An archival review of Emma 3.
Emma 3: Los Angeles Times Review
Jane Austen and Emma - Women for all seasons
By Nancy Jalasca Randle
Los Angeles Times
Last year 3.7 million viewers watched Pride &Prejudice, making it the highest-rated program in A&E's 12-year history. In England, episodes regularly boasted audiences of more than 11 million. The program won multiple awards, including Best of Festival at Canada's Banff Film Festival. TV Guide and Time magazine both picked it for their 1996 best-of-television lists.
Now comes Jane Austen's Emma (Feb. 16 on A&E), a poignant comedy/drama co-created by the Pride & Prejudice team: writer Andrew Davies (Moll Flanders) and producer Sue Birtwistle (Hotel du Lac). Kate Beckinsale (Cold Comfort Farm) plays the title role of Emma Woodhouse, and Mark Strong (Fever Pitch) gives an inspired performance as romantic hero Mr. Knightley. Birtwistle spent eight years finding a home for Pride & Prejudice. A place for "Emma'' came much more readily. The triumph of the miniseries combined with the box office success of the award-winning feature film adaptations of Sense & Sensibility, Emma, Persuasion, and Clueless made the producer's television film "my easiest sell ever.''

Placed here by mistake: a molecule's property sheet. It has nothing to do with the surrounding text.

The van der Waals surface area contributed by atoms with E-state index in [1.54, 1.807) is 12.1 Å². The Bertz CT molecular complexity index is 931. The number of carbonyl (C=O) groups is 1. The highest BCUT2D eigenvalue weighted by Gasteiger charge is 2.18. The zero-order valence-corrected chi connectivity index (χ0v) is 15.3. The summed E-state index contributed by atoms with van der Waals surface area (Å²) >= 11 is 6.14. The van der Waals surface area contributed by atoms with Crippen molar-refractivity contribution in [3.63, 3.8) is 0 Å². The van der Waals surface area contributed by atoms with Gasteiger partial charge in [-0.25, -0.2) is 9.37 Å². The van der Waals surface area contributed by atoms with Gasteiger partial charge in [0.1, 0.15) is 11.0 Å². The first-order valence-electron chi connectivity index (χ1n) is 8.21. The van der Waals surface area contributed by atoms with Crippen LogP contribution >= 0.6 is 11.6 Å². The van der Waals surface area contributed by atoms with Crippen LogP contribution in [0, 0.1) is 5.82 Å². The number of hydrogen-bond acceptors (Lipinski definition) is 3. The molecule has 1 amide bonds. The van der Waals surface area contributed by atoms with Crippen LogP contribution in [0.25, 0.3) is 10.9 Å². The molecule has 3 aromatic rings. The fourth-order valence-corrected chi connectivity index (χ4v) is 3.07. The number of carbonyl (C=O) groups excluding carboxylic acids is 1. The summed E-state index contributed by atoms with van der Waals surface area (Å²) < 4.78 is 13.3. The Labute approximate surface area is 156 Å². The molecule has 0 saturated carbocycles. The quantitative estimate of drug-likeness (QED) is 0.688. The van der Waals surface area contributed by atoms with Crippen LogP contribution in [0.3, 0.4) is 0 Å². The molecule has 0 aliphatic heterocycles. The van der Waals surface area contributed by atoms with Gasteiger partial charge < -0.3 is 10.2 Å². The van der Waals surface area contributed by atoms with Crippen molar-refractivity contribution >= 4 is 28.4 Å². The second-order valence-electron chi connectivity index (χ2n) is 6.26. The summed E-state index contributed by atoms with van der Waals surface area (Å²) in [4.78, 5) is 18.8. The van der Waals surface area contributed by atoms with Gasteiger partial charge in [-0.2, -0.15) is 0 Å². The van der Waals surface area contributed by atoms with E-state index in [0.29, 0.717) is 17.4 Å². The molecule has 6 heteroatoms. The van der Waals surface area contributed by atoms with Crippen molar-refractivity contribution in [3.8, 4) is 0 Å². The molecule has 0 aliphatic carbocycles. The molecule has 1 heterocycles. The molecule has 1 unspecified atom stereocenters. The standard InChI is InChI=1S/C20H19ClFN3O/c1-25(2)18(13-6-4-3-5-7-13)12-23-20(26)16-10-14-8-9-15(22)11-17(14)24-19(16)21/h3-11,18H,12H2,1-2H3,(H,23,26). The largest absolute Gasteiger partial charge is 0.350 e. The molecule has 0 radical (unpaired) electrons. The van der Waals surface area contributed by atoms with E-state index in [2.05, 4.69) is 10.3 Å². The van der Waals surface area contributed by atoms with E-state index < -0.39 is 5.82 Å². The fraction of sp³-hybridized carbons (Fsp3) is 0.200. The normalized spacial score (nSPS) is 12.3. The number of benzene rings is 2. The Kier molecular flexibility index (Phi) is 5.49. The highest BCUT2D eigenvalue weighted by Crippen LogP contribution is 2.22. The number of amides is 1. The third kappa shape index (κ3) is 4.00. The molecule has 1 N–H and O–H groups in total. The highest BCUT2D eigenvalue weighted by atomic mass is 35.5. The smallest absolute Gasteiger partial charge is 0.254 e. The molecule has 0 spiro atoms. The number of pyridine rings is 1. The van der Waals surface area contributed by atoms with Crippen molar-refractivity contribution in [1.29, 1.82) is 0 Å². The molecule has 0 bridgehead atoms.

Worldwide the Jane Austen phenomenon just keeps growing: Contemporary audiences are falling in love with the author who signed her first book, "By a Lady,'' more than 200 years ago.
After Pride & Prejudice aired, thousands of letters poured in to Birtwistle from people of all nationalities, professions and ages. Epistles are still arriving. Some enthusiasts send follow-up notes, complete with photos, to keep the producer abreast of family developments -- like their daughter's Pride & Prejudice wedding. Norway and Sweden have mounted large Jane Austen exhibitions.
This Austen mania simply proves what devotees like Birtwistle always knew: Austen's sensibility is timeless. "Austen asks the big questions,'' the producer observes. "She asks, `How are we going to live our lives?' '' The writer's universal subject matter -- love, marriage, social climbing, money, power -- and her psychological and emotional perceptions are as valid now as they were in Austen's age.
"If she were just writing chocolate-candy-box, ribbon-tied romances between perfect people, we wouldn't be watching them today,'' actor Strong says.